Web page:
Feb 1, 2013, 9:00 AM EDT
If creating buzz for your Super Bowl commercial was your game all along, Coca-Cola, then, well played. The president of the American-Arab Anti-Discrimination Committee had roundly criticized an ad (seen below) which depicts an Arab walking through the desert with camels, craving a frosty bottle of Coke. Reuters, via NBC News:
“Why is it that Arabs are always shown as either oil-rich sheiks, terrorists, or belly dancers?” said Warren David, president of the American-Arab Anti-Discrimination Committee, or ADC.
And Imam Ali Siddiqui, president of the Muslim Institute for Interfaith Studies, said:
“The Coke commercial for the Super Ball is racist, portraying Arabs as backward and foolish Camel Jockeys, and they have no chance to win in the world.”
And all of this is a reaction to a teaser commercial, mind you: Coke hasn’t released the full version of the ad, which will run during the Super Bowl.
The premise is that several groups of people will race across the desert for the Coke — among them the Arab character, a bus full of Las Vegas showgirls, some cowboys and a group of Mad Max-style desperadoes. Coke asks viewers to vote online to decide which characters win the race, and that ending will be shown during the Super Bowl.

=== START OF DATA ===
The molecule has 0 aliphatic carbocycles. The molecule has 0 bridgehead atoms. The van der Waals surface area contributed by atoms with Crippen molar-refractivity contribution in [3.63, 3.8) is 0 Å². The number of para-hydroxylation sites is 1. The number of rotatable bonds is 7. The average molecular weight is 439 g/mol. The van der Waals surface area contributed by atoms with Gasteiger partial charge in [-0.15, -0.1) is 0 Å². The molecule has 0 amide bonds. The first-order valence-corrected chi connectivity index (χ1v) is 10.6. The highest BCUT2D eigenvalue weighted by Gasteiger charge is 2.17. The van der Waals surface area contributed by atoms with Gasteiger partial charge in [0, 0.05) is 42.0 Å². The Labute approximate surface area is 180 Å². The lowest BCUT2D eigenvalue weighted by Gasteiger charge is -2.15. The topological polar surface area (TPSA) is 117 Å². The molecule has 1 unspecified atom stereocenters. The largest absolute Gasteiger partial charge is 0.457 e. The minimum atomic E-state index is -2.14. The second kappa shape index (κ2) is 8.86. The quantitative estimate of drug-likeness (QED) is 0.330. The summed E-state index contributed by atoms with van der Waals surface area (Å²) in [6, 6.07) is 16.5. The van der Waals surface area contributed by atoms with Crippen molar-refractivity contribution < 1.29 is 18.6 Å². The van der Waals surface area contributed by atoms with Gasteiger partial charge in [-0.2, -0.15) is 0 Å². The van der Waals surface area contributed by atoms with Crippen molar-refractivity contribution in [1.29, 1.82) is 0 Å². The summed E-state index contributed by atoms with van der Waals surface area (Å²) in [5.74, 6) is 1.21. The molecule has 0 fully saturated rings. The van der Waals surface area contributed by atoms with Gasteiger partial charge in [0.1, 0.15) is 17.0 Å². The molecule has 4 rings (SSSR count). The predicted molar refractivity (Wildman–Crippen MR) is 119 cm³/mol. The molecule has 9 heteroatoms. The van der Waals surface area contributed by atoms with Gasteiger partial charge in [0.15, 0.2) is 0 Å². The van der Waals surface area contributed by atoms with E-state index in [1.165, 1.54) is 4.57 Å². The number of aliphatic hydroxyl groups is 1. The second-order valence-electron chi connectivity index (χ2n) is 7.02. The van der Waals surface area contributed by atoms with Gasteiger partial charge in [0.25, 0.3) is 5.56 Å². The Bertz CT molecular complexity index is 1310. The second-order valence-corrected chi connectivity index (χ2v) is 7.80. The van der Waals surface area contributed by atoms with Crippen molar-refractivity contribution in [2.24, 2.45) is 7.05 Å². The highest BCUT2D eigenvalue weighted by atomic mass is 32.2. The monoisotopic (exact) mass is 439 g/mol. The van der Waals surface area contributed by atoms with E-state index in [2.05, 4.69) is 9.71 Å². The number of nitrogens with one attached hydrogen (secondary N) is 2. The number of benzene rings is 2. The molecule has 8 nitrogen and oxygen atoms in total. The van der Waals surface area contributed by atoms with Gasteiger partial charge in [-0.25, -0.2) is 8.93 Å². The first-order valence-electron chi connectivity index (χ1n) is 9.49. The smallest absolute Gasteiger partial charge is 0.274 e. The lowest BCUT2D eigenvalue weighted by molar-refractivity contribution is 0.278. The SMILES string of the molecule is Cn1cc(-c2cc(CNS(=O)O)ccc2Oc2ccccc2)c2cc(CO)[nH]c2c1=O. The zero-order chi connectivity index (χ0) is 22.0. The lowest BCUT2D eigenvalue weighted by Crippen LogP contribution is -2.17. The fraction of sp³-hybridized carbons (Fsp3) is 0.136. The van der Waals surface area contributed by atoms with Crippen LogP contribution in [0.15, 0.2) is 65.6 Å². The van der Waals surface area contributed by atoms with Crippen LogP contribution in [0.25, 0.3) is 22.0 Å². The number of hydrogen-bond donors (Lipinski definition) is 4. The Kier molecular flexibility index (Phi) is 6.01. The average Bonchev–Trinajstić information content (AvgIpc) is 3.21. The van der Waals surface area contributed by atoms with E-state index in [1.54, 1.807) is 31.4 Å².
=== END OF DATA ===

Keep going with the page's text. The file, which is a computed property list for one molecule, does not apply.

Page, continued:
But, the online site does not allow a vote for the Arab character.
“What message is Coke sending with this?” asked Abed Ayoub, ADC’s director of legal and policy affairs. “By not including the Arab in the race, it is clear that the Arab is held to a different standard when compared to the other characters in the commercial,” he said.
So, Arab-American groups are angry at the way the Arab is depicted in the ad, but even angrier that the Arab will not win the race?
This is a commercial full of stereotypes: it’s the shorthand that directors and filmmakers have used for a hundred years to get their characters sketched out in the audience mind in the shortest amount of time. That’s why is every Spielberg movie, the lawyer is bald and the bad guy is either fat, or French.
Coca-Cola spokeswoman Lauren Thompson:
“Coca-Cola is an inclusive brand enjoyed by all demographics,” she said in an email. “We illustrate our core values, from fun and refreshment to happiness, inspiration and optimism across all of our marketing communications.”
Look, as long as we have an NFL team called the Washington Redskins, this commercial is the least of our problems as far as distasteful stereotypes go.
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